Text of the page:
Back out and heading a little bit further south, we really didn't know until now that there was a touristy area so close to where we were staying. A bunch of restaurants and stuff appeared and then we stumbled almost literally into the metalworking square, which was a proper clang-fest. Back out and around and here's another palace, this time all ruins and birds and cats and sunken gardens and pools. It's a vast(-ish) complex of roofless rooms from a palace built in the late 1500s modeled after something in Granada and it's really quite pretty and peaceful and we were very impressed by the cranes/storks/whatever they were all perched along the tops of the edge walls, as well as the cats wandering around and making rackets.

We wandered in and around each bit - the main complex, the annexe, but not into the museum of photography and visual arts which is somewhat incongruously in the middle of these ruins. We had however paid the extra 10dh to get entry into what we thought was a mosque, but is in fact a little room in which photography is not allowed and which houses a minbar from 900 years ago. A minbar is a stepped pulpit, and it was intricate and lovely and that but not honestly worth doubling the price of entry, certainly not for an infidel like me.

The final corner of the main complex has an upstairs terrace with views over the whole city and the surrounding mountains including them there Atlases again. Fantastic. While up there, I got a text from Gavin who is also in Marrakech with his missus right now - did we fancy meeting them up by the main square this evening? Well, yes, we did.

Left the palace and had a bit of a quiet moan about the girl showing masses of skin - high shorts and a vest on top. Come on, have some respect for local customs and opinion even if you don't share them. Crossed the busy street like a boss, I unwittingly left Helen behind. D'oh! She ran across and we strolled up the street parallel to the main one next to our riad. A brief stop to purchase a camel, we nipped through some side roads to get back to Zitoun el Jdid and popped into the Earth Café 'cos Helen was a bit peckish. A small snack turned out to be a plate so full of potatoes, apples, pastry and other stuff that I ended up having probably more than half of it, washed down with some "yogi tea" which did not taste of bear nor expert zen master. Out the window on this second floor we could see just how awesomely cobbled together the electricity infrastructure of the old town is.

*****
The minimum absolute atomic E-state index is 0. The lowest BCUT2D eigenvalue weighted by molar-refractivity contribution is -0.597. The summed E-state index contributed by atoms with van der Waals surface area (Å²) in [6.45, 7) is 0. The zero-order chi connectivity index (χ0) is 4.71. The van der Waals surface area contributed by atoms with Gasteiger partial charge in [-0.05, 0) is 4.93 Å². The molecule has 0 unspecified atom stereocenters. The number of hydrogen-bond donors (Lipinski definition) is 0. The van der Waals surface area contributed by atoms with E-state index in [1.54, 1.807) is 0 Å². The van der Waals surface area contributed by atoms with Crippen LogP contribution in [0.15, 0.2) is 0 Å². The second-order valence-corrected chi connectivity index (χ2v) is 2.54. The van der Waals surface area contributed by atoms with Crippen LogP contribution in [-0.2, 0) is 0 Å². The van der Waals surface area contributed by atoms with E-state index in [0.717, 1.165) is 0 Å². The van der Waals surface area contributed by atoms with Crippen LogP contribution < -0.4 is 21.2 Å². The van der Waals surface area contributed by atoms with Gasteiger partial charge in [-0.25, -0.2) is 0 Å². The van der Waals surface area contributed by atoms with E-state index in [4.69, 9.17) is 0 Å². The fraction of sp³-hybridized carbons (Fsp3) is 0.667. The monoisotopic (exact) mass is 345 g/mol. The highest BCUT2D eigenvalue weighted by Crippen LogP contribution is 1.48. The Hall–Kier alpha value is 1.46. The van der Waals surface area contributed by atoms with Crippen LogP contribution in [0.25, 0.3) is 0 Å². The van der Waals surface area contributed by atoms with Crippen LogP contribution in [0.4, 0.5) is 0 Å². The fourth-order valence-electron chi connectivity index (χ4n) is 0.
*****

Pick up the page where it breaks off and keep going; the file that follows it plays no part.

Nipped back to the hotel, being implored yet again to shave, I startled a donkey and Helen laughed her head off at my saying "sorry mate" to it. I can't help being polite! She got changed while we were treated to Nothing Else Matters again, and I found out AFC Wimbledon lost 1-0 away to bloody Hartlepool. Sigh. Loz texted me asking if I wanted some beers and Geoff sent me a photo of a shitload of booze, both taunting me as we had yet to find alcohol in the city - though we were in posession of a flyer for a venue which promised booze and a happy hour from 4.30pm-1am.

Back to the main square, headed to an ATM and stumbled into Gavin and his missus who were just about to brave the souks. Told them where we'd be for drinking and a few minutes later there we were, with wine and local Flag lager on the 3rd floor with a view of the Atlas mountains at sunset. Bliss. The others joined us before we'd even got through our first drinks, let alone the "get one frees" and we sat and yammered on about Marrakech and football and betting and the soundtrack of Imagination (2 songs! Just An Illusion and Music and Lights!) and Kool and the Gang, but early 80s pop-soul-funk gave way to Adele and a desire for booze gave way to hunger.

Down 2 floors to one of the restauranty bits, the price was a bit jarring and having already established that we weren't all hungry we requested the tasting menu for 2, but to share between 4 of us. Oh, and some Casablanca beers.

Out came the food and we all tucked in, to small dishes of about 16 different things - meats, chickpeas, spinach, beans, tomatoes, pickled stuff, olives, just all kinds of loads of things. We all four of us got fairly full... and then the main course arrived. Hurrah! 4 tagines arrived - one full of cous-cous and veg, one just veg, and two with meat in. I think. Just loads of food, no real clue how this was meant to be for only 2 people but nonetheless I volunteered to wolf down everything that the others didn't want.